Memorial Spaceflights

Shou Chu Liang

"May your spirit soar high"
1920 - 2007

The World Traveler Goes into Space

I would like to fly off into space,” said my dad, a couple of years before he died. The question I had posed was, “If you could have any dream come true, what would it be?” My dad was a practical man, and not prone to fanciful dreams, so this was not some off-the-cuff remark. I’m sure he had given it a great deal of thought.

Shou Chu Liang was born in Beijing, China on May 14, 1920. Life was not always easy growing up as the third of four children, but he worked hard and persevered. He earned a bachelor’s degree in Chemistry from the Central University in China. Not content with that, he set out for the United States in 1947 to study abroad, with the intent of returning to China to improve the standard of living. However, that was not to be. While he was attending Princeton University, the communists took over China. Suddenly, returning to China was no longer such an inviting proposition. After earning his PhD. in Chemical Engineering from Princeton, my father elected to stay in North America, and asked my mother, Chi-Chan, to marry him and join him. Together, they moved to Ottawa, Canada and bravely started a new life.

Three years later, he found a better paying job, and they moved to Montreal. One day, while working in a chemical research lab, he pushed a colleague out of the way of a chemical explosion, but caught the spill himself. He almost died from third degree burns over much of his body, and spent a year in the hospital, enduring painful skin grafts, and leaving my mom to fend for herself and their newborn daughter. Fortunately, he recovered, and soon after, he found a new job with Cominco.

They moved across Canada to the small town of Rossland, British Columbia, where I was born. Racism was still strong in the ‘60’s, and as the only Asian family in this tiny town, we were often ridiculed for being different. But because my father was a professional, and my sister and I were relatively good students, we also received a certain amount of respect, which instilled the importance of education in us.

All along, my father’s goal was to provide a better life for my mom, my sister and me. In the ‘60’s, when air travel was still something of a luxury, he took us to see the world — Europe, Hawaii, New York, Boston, and Florida. He wanted us to know there was a big world out there. He never asked for anything for himself, but was incredibly generous and patient with his family. He was very intelligent, logical, and unemotional. One night, we were shoveling the snow off the stairs together. I started at the top, he started at the bottom. As we met in the middle, I accidentally hit him in the head with the shovel as I swung my last shovelful of snow over the railing. I braced myself to catch hell, but he calmly and sternly said, “Just go inside.” I learned a lot in that moment.

In 1970, my father was asked if he could develop a new business within Cominco, producing high purity metals for the new semiconductor industry. My father was a man of his word, and not one to brag. If he said he could make it happen, it would happen. He accepted the challenge, packed up his family, and moved us all to Spokane, Washington. And over the next fifteen years, he took that blank piece of land and grew it into a successful multi-million dollar business, called Cominco Electronic Materials, Inc.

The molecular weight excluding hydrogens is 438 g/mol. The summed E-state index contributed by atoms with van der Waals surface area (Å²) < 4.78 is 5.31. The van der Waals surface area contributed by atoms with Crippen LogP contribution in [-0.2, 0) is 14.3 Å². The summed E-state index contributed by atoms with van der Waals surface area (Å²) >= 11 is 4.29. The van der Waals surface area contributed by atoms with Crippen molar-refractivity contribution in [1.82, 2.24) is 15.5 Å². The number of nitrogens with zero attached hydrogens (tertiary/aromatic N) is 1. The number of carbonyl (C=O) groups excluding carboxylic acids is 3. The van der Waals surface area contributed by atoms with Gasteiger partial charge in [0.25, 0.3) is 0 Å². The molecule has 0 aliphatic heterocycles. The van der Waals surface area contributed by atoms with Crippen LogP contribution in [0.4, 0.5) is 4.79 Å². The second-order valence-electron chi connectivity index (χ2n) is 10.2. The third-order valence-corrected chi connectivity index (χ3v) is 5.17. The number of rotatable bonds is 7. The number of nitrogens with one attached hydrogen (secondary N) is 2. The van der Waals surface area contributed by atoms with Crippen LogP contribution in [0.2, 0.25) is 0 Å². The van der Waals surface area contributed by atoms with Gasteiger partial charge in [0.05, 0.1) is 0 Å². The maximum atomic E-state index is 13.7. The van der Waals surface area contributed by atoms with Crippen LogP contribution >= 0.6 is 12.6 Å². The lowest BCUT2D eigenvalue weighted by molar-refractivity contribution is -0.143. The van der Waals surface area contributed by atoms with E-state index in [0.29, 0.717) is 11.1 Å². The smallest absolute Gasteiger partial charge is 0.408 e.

My father was wise. In a day when women were still viewed as marrying and staying at home to raise a family, he encouraged my sister, Pitur, to get her college education and take up a profession. “You can always choose not to pursue it, but at least you’ll have the choice,” he said. And while I wanted to take woodshop in high school, my father insisted that I take electronics and typing. Why? “Because when you grow up, electronics and computers will be all around you. You’ll need to know how to type on a keyboard, and you’ll need to understand how electronics work, even if you don’t go into the business.” He was right. He and I were very different in personality, and often, we didn’t agree. But I respect him for his accomplishments and the opportunities he gave us.

Even after retiring, my father continued his pursuits. While some might take up a hobby like fishing, my father was developing a new theory about the beginning of the universe, using cardboard cereal boxes to build a model of his complex mathematical formula. He also started a new investment business, which ultimately has provided my mother with the ability to live comfortably for the rest of her life — a goal that was foremost on his mind just before he died.

About a year before his death, the doctors advised him that he needed to have his heart valve replaced. Suddenly, this normally logical man seemed to be irrationally grasping at straws, hoping his condition would magically improve, or that they would develop some new alternative to open heart surgery. The fear of dying on the operating table was greater than the fear of his heart valve failing. Unfortunately, his indecision cost him his life. The day he was scheduled for heart surgery, the doctors discovered a bleeding ulcer in his stomach. While waiting for his ulcer to heal, he went into cardiac arrest and passed away. He was 87 years-old.

So dad, thanks for all you did for us. You gave us the foundation to build a better life. I hope you’re proud of your family, and somehow know that you took care of mom, even after you are gone. And we hope your spirit will continue to soar in space, as we send you out on your own “Star Trek” mission. We love you.

Shou Chu Liang's son, Maurice

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